TCF fellow Harold Pollack goes through the recent reforms proposed by President Obama on the 529 college savings account. Pollack says that only about 3 percent of families own 529 accounts, and they are for the most part in the affluent income bracket. Pollack says that he hopes the reforms on 529 accounts will shift to include the demographic groups that need college tuition assistance the most.
...there is something unseemly about affluent taxpayers becoming so irate when someone threatens to take away our goodies. The Government Accountability Office (GAO) issued a fascinating report describing who in America actually owns 529 accounts. Only about three percent of families do. According to the GAO, the median annual income of 529 account holders was about $142,000. Median financial holdings (which do not include housing wealth) were about $413,000. GAO indicates that this is about 25 times the typical financial wealth among families that don’t have 529 accounts.
Read Harold's piece for Washington Monthly.
TCF policy associate Jake Anbinder goes over the dropping gas price repercussions in Detroit, saying that much of the city's transit service is motivated by divided political efforts. He says that funding for city-wide transportation systems is rare and the ability for local and state transit authorities to agree on policy is even rarer, leaving riders at a loss for effective, wide-spread transportation networks.
To some extent, though, it’s a problem that affects nearly every major American city. In the 41 urban areas in the U.S. with more than 1 million people, there are currently 247 distinct transit agencies, according to the American Public Transportation Association — an average of six per metro region. The rare areas with just one transit agency, Jacksonville and San Antonio among them, tend, unsurprisingly, to have fewer political divisions.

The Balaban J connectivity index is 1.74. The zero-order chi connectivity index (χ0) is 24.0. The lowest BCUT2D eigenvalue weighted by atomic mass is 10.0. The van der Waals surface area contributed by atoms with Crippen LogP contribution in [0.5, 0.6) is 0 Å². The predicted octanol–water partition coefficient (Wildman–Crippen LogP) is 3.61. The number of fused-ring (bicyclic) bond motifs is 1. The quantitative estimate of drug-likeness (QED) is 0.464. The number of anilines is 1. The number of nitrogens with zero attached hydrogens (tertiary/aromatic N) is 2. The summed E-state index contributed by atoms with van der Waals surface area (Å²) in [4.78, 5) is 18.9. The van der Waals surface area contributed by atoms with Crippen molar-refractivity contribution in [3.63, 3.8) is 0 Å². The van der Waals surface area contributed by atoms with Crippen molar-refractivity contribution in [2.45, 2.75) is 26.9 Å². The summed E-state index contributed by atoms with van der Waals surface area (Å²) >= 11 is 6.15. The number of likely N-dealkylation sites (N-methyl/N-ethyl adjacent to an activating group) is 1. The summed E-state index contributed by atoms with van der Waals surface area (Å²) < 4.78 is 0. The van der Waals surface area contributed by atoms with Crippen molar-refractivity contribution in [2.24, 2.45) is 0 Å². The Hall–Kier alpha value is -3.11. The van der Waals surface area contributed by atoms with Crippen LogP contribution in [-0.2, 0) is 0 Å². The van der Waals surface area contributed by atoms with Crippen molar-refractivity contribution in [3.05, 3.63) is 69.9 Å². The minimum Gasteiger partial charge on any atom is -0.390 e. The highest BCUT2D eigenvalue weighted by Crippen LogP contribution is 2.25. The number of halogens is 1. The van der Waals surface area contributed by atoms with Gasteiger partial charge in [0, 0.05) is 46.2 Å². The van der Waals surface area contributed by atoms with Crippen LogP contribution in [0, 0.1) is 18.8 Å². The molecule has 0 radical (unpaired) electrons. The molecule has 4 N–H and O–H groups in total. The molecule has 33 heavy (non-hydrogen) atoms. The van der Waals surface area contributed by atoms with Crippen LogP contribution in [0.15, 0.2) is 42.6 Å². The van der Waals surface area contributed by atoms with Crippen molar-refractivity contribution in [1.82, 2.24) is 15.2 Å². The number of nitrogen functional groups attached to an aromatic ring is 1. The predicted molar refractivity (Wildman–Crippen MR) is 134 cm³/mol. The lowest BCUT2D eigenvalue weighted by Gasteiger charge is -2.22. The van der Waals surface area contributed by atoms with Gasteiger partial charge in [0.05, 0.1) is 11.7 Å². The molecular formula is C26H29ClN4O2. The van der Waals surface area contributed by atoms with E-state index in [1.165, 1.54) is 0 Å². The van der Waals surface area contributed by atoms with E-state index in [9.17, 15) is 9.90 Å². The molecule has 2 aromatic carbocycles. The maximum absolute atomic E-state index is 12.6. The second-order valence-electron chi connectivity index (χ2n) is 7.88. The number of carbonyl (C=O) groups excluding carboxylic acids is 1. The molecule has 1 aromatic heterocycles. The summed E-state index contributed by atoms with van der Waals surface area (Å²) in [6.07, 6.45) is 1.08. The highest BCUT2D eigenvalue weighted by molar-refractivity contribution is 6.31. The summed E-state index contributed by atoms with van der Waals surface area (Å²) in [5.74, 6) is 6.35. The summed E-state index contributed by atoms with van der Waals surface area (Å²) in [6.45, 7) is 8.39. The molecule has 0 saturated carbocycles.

Read Anbinder's full article featured in US News & World Report.
With the economy back in check and some modest growth happening, TCF fellow and economist Mark Thoma says "homeowners are missing out on billions of dollars in potential savings" and might consider refinancing their mortgages. Thoma gives a non-technical overview of what a refinancing might look like:
"... a household with a 30-year, fixed-rate mortgage of $200,000 at an interest rate of 6.5 percent that refinances when rates fall to 4.5 percent will save over $80,000 in interest payments over the life of the loan, even after accounting for typical refinancing costs. With long-term mortgage rates at roughly 3.35 percent, this same household would save roughly $130,000 over the life of the loan by refinancing."
Read the full article featured in CBS Moneywatch.
The nearing 2016 presidential election is likely to bring up the tricky question of taxing the wealthy on their capital gains, dividends, interest, and inheritances, says TCF fellow Mark Thoma. Thoma goes through the advantages and disadvantages of imposing an additional tax on the wealthy including the effects that such a situation would have on innovation and economic growth.
When each individual strives to get ahead, when we truly have an equal opportunity meritocracy that rewards each individual according to her contributions, we collectively propel ourselves forward. The more people who are subject to this meritocracy rather than relying upon inherited wealth, the faster we will grow.
Read the full piece here.
In recent decades, and especially since 2000, the richest Americans have enjoyed soaring income and wealth while the rest of the population's living standards have stagnated. The Century Foundation was one of the first institutions to raise serious concerns about these trends and propose ideas for improving economic conditions for all Americans- not just the fortunate few.
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